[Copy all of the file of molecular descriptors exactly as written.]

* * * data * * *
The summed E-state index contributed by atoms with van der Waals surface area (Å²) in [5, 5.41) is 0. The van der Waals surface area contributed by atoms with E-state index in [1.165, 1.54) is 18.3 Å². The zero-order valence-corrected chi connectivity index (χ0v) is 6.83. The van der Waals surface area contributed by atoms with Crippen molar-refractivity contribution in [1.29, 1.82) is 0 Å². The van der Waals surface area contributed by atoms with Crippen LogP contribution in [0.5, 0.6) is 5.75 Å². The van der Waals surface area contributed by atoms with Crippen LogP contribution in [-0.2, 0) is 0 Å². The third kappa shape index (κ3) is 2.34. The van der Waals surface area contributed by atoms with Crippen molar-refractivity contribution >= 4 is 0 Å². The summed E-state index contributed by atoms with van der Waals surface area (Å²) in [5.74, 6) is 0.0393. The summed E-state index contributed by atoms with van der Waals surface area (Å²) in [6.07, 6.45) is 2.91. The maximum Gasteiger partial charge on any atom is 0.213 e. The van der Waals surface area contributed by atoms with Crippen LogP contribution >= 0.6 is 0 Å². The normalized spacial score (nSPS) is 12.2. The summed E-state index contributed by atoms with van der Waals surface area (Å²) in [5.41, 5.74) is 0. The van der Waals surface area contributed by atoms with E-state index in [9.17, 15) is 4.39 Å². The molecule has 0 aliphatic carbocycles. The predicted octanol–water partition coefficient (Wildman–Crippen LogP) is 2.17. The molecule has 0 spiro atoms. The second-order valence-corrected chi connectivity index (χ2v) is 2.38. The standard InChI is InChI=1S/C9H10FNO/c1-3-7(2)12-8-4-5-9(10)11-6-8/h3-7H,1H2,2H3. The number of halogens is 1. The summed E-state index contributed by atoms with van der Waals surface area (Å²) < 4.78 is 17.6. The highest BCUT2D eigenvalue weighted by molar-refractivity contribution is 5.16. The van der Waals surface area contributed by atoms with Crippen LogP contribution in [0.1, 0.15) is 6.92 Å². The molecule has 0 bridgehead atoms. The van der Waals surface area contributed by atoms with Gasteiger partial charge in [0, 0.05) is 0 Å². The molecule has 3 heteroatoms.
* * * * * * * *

The summed E-state index contributed by atoms with van der Waals surface area (Å²) in [5, 5.41) is 0. The van der Waals surface area contributed by atoms with E-state index in [1.165, 1.54) is 18.3 Å². The zero-order valence-corrected chi connectivity index (χ0v) is 6.83. The van der Waals surface area contributed by atoms with Crippen molar-refractivity contribution in [1.29, 1.82) is 0 Å². The van der Waals surface area contributed by atoms with Crippen LogP contribution in [0.5, 0.6) is 5.75 Å². The van der Waals surface area contributed by atoms with Crippen LogP contribution in [-0.2, 0) is 0 Å². The third kappa shape index (κ3) is 2.34. The van der Waals surface area contributed by atoms with Crippen molar-refractivity contribution >= 4 is 0 Å². The summed E-state index contributed by atoms with van der Waals surface area (Å²) in [5.74, 6) is 0.0393. The summed E-state index contributed by atoms with van der Waals surface area (Å²) in [6.07, 6.45) is 2.91. The maximum Gasteiger partial charge on any atom is 0.213 e. The van der Waals surface area contributed by atoms with Crippen LogP contribution >= 0.6 is 0 Å². The normalized spacial score (nSPS) is 12.2. The summed E-state index contributed by atoms with van der Waals surface area (Å²) in [5.41, 5.74) is 0. The van der Waals surface area contributed by atoms with E-state index in [9.17, 15) is 4.39 Å². The molecule has 0 aliphatic carbocycles. The predicted octanol–water partition coefficient (Wildman–Crippen LogP) is 2.17. The molecule has 0 spiro atoms. The second-order valence-corrected chi connectivity index (χ2v) is 2.38. The standard InChI is InChI=1S/C9H10FNO/c1-3-7(2)12-8-4-5-9(10)11-6-8/h3-7H,1H2,2H3. The number of halogens is 1. The summed E-state index contributed by atoms with van der Waals surface area (Å²) < 4.78 is 17.6. The highest BCUT2D eigenvalue weighted by molar-refractivity contribution is 5.16. The van der Waals surface area contributed by atoms with Crippen LogP contribution in [0.1, 0.15) is 6.92 Å². The molecule has 0 bridgehead atoms. The van der Waals surface area contributed by atoms with Gasteiger partial charge in [0, 0.05) is 0 Å². The molecule has 3 heteroatoms.